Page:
Oct 11, 2022

The Rochester Americans join the rest of the hockey community in mourning the loss of legendary coach and Hall of Famer Joe Crozier, who passed away Tuesday at the age of 93.


Perhaps one of the most iconic figures in Amerks franchise history, Crozier was instrumental in the formation of one of the American Hockey League’s most successful and distinguished organizations through an impressive run of achievements. Crozier guided the Amerks through “Golden Age”, winning the franchise’s first three Calder Cup championships in four years while cementing Rochester’s status in the hockey world.



After wrapping up his 12-year playing career as a defenseman with the Amerks in 1960-61, Crozier returned to Rochester to become the young franchise’s ninth head coach in eight seasons in 1963.


Since that time, the “Golden Age” of the Flower City’s franchise has been synonymous with his name. In the fall of 1963, Crozier turned a team that had finished a dismal 24-39-9 just the year before into a 40-30-2 team that finished second in the Western Division of the AHL, just one point behind Pittsburgh, soon becoming the class of the American Hockey League.


The next year, after adding the duties of general manager, he led the Amerks to a first-place finish in the West and brought Rochester its first Calder Cup championship, a feat he repeated the next year as well. Crozier experienced a minor setback in 1966-67 when his club lost in the semifinals but rebounded in a big way the next year with another first-place finish and his third Calder Cup in four years, becoming the third head coach in league history to win three Calder Cups when Rochester reclaimed the title in 1968.



After successful coaching stints in Cincinnati, Buffalo, New Brunswick and Toronto, Crozier made a triumphant return to Rochester in 1983-84, leading the Amerks to the Calder Cup finals once again before retiring from coaching at the conclusion of the season.


In three seasons as Buffalo’s head coach, Crozier compiled a 77-80-35 record and led the Sabres to the franchise’s first playoff appearance in 1972-73. Crozier, who took over behind the bench after Punch Imlach was forced to step down due to health concerns, is perhaps best known for the creation of the French Connection line, consisting of the trio of Gilbert Perreault, Rick Martin and Rene Robert, the greatest line in Sabres history.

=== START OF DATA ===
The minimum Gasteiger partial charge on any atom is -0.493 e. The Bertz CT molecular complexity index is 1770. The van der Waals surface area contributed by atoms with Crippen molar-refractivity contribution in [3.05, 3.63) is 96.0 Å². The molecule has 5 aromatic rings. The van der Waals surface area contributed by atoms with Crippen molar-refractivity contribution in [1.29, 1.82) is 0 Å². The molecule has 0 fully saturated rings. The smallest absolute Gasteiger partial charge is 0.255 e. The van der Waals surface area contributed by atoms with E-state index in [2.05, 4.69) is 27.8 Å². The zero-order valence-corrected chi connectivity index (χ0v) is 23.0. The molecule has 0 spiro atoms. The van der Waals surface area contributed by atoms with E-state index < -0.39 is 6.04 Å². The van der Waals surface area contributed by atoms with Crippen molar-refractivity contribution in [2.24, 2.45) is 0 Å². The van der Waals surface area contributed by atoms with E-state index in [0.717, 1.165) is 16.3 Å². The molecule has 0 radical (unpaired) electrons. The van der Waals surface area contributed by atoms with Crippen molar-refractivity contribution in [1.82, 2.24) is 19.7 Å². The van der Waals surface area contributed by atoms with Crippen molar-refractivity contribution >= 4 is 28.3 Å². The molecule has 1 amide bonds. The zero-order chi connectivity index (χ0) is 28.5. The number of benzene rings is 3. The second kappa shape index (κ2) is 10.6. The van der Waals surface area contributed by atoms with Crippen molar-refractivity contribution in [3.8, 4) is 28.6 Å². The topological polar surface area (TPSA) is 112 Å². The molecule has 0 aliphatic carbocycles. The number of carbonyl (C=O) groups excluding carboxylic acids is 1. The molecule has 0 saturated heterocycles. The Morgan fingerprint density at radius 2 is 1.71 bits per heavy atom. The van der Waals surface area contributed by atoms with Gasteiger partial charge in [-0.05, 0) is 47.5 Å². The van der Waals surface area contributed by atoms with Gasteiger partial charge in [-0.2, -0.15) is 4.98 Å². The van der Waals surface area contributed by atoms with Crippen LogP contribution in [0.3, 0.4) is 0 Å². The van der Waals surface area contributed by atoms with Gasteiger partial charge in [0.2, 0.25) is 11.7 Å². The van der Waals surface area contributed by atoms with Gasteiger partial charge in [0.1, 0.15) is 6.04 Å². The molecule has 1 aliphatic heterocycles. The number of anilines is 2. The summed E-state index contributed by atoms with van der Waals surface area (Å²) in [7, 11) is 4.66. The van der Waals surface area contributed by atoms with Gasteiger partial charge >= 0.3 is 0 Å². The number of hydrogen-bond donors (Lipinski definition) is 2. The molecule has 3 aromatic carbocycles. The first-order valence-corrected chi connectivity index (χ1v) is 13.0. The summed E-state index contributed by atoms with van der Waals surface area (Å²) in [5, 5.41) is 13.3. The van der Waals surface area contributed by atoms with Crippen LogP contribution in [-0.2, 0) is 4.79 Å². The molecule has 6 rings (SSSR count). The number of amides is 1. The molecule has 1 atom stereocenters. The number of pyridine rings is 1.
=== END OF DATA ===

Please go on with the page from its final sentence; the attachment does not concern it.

In six memorable years as coach of the Amerks, Crozier compiled a record of 260-155-30, making him the winningest coach at the time. He is one of only six head coaches to win at least three Calder Cups, and only Fred “Bun” Cook has won more (seven).

In the 66-year history of the Amerks, Crozier ranks third all-time in coaching victories and first in points percentage among Amerks coaches with more than 100 victories. In addition to winning three Calder Cups as Amerks head coach, Crozier also posted a 39-27 record in the postseason, guiding Rochester to a berth in the finals in five of his six years behind the bench.



With a career record of 305-199-46, Crozier’s .596 lifetime winning percentage ranks second among the 16 members of the AHL’s 300-win fraternity, and his Rochester Americans of the late 60’s remain the only team in league history to reach four consecutive Calder Cup Finals.


He was a charter member of the Amerks Hall of Fame in 1986 and was later inducted into the American Hockey League Hall of Fame on January 30, 2012 as part of the Class of 2012.



The entire Amerks organization extends its deepest condolences to his and friends and family during this difficult time.

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